and . Altogether we get , and so . Hence, , which implies . Now we prove that is a contraction mapping on . Let . Then, for , , where , , and . In view of (3.22), we have
Before we estimate , we need some auxiliary computations. The Lagrange mean value theorem yields , where for . Since
then, in view of (3.22),
. Finally, using summation by parts, we get
, where
Noting that for defined in (3.27) it holds, , we get for . This implies , where by virtue of (3.27).
Now, thanks to the contraction mapping theorem, there exists a unique element such that . Thus is a solution of (3.16), and hence of (3.11), and is positively decreasing towards zero. Clearly, defined by (3.9) is such that and therefore for large . This implies that defined by (3.8) is a nonoscillatory (positive) solution of (1.1). Since , we get , see Proposition 2.2. By the same proposition, can be written as , where .
Next we show that for a linearly independent solution of (1.1) we get . A second linearly independent solution is given by . Put . Then and by Proposition 2.2. Taking into account that is recessive and being (see Proposition 2.2), the discrete L'Hospital rule yields
Hence, , that is, , where . Since by Proposition 2.2, we get by Proposition 2.2. It remains to show that is normalized. We have
Thanks to this identity, since and , we obtain , which implies .
Remark 3.2.
(i) In the above proof, the contraction mapping theorem was used to construct a recessive solution . A dominant solution resulted from by means of the known formula for linearly independent solutions. A suitable modification of the approach used for the recessive solution leads to the direct construction of a dominant solution . This can be useful, for instance, in the halflinear case, where we do not have a formula for linearly independent solutions, see Section 5.
(ii) A closer examination of the proof of Theorem 3.1 shows that we have proved a slightly stronger result. Indeed, it results
Theorem 3.1 can be seen as an extension of [1, Theorems 1 and 2] in which is assumed to be a negative sequence, or as a discrete counterpart of [2, Theorems 1.10 and 1.11], see also [7, Theorem 2.3].
As a direct consequence of Theorem 3.1 we have obtained the following new nonoscillation criterion.
Corollary 3.3.
If there exists the limit
then (1.1) is nonoscillatory.
Remark 3.4.
In [8] it was proved that, if
then (1.1) is nonoscillatory. Corollary 3.3 extends this result in case exists.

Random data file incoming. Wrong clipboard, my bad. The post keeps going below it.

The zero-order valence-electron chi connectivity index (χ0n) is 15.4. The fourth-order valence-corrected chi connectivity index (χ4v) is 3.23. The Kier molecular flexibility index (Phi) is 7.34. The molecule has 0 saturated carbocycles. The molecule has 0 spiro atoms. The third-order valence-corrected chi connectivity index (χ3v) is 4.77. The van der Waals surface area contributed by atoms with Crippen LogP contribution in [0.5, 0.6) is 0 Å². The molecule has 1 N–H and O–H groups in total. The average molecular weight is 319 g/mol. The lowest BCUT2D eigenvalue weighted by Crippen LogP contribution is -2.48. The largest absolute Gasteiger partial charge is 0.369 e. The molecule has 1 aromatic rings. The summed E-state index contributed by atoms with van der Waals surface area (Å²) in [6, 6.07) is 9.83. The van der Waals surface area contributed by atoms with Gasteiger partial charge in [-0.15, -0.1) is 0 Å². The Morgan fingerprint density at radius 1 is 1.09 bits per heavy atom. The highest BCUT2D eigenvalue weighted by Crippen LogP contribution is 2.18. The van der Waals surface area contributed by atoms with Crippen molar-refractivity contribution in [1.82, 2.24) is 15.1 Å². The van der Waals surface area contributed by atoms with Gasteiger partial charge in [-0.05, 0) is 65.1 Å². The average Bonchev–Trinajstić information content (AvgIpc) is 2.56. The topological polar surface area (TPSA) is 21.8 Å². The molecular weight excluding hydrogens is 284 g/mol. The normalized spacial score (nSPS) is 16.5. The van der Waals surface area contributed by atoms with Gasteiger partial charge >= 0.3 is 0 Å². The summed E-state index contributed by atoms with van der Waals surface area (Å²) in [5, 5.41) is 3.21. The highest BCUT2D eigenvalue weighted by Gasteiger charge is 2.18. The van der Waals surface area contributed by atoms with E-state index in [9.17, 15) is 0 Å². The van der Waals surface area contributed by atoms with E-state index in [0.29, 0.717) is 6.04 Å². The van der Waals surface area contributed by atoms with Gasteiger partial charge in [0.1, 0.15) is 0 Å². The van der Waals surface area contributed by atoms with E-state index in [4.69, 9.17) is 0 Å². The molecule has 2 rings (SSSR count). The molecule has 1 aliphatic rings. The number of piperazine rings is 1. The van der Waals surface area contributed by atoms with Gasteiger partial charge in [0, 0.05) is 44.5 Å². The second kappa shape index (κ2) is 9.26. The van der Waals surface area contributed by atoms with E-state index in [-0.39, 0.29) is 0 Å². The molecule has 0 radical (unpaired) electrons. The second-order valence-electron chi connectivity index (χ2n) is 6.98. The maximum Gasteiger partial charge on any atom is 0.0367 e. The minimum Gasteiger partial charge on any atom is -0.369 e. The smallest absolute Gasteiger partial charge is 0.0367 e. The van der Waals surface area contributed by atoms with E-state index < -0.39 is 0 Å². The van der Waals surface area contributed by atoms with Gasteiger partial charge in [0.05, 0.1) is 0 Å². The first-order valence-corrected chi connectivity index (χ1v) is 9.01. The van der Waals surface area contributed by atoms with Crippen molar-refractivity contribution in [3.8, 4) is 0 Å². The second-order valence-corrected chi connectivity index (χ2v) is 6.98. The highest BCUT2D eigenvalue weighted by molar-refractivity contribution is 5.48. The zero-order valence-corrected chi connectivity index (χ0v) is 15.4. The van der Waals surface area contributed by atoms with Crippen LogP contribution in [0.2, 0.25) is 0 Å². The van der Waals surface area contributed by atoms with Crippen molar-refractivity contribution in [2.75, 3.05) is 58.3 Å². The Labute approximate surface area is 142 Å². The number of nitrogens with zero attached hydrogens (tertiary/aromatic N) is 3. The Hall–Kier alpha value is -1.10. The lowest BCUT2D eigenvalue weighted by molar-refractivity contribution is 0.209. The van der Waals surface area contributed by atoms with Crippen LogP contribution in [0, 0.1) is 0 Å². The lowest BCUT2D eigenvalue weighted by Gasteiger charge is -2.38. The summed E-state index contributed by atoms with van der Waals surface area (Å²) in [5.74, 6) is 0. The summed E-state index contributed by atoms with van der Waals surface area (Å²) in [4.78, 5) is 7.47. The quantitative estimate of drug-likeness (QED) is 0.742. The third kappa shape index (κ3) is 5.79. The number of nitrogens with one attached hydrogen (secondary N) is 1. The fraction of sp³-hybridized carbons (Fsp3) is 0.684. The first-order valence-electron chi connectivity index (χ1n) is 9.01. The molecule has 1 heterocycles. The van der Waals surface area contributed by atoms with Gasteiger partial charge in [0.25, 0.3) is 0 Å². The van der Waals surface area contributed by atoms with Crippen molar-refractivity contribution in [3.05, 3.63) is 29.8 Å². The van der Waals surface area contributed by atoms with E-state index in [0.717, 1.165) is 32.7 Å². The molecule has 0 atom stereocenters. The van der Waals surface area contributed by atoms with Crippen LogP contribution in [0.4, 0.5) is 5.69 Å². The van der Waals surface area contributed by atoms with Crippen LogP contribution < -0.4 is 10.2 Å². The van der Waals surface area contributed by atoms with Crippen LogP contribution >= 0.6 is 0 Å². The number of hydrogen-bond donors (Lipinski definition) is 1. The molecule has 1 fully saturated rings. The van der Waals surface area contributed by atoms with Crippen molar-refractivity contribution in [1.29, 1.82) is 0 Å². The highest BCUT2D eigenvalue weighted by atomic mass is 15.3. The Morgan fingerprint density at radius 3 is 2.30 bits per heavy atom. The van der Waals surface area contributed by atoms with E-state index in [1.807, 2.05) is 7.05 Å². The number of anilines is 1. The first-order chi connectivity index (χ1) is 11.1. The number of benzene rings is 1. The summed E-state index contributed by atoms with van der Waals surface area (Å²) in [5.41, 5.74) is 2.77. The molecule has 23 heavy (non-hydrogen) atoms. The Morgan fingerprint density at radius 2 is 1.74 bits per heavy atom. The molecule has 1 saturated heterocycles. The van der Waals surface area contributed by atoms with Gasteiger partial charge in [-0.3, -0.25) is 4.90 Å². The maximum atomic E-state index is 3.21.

4. Relations with Classification
Throughout this section we assume that is eventually of one sign. In this case, all nonoscillatory solutions of (1.1) are eventually monotone, together with their first difference, and therefore can be a priori classified according to their monotonicity and to the values of the limits at infinity of themselves and of their first difference. A classification of this kind is sometimes called classification, see, for example, [9–12] for a complete treatment including more general equations. The aim of this section is to analyze the relations between the classification of the eventually positive solutions according to their regularly varying behavior, and the classification. The relations with the set of recessive solutions and the set of dominant solutions will be also discussed. We point out that all the results in this section could be established also in the continuous case and, as far as we know, have never been derived both in the discrete and in the continuous case.
Because of linearity, without loss of generality, we consider only eventually positive solutions of (1.1). Since the situation differs depending on the sign of , we treat separately the two cases. Note that (1.1), with negative, has already been investigated in [1], and therefore here we limit ourselves to state the main results, for the sake of completeness.

(I)
for
Any nonoscillatory solution of (1.1), in this case, satisfies for large , that is, all eventually positive solutions are increasing and concave. We denote this property by saying that is of class , being (1.1), for large . This class can be divided in the subclasses
depending on the possible values of the limits of and of . Solutions in , , are sometimes called, respectively, dominant solutions, intermediate solutions, and subdominant solutions, since, for large , it holds for every , , and . The existence of solutions in each subclass, is completely characterized by the convergence or the divergence of the series
see [11, 12]. The following relations hold
Let
Since , then the following relations between and hold:

(i)
if then ;

(ii)
if then .
From Theorem 3.1, it follows that, if , then (1.1) has a fundamental set of solutions with , and ; if , then (1.1) has a fundamental set of solutions with , and , . Further, all the positive solutions of (1.1) belong to in the first case, and to in the second one. Set
By means of the above notation, the results proved in Theorem 3.1 can be summarized as follows
By observing that every solution satisfies and that , we get the following result.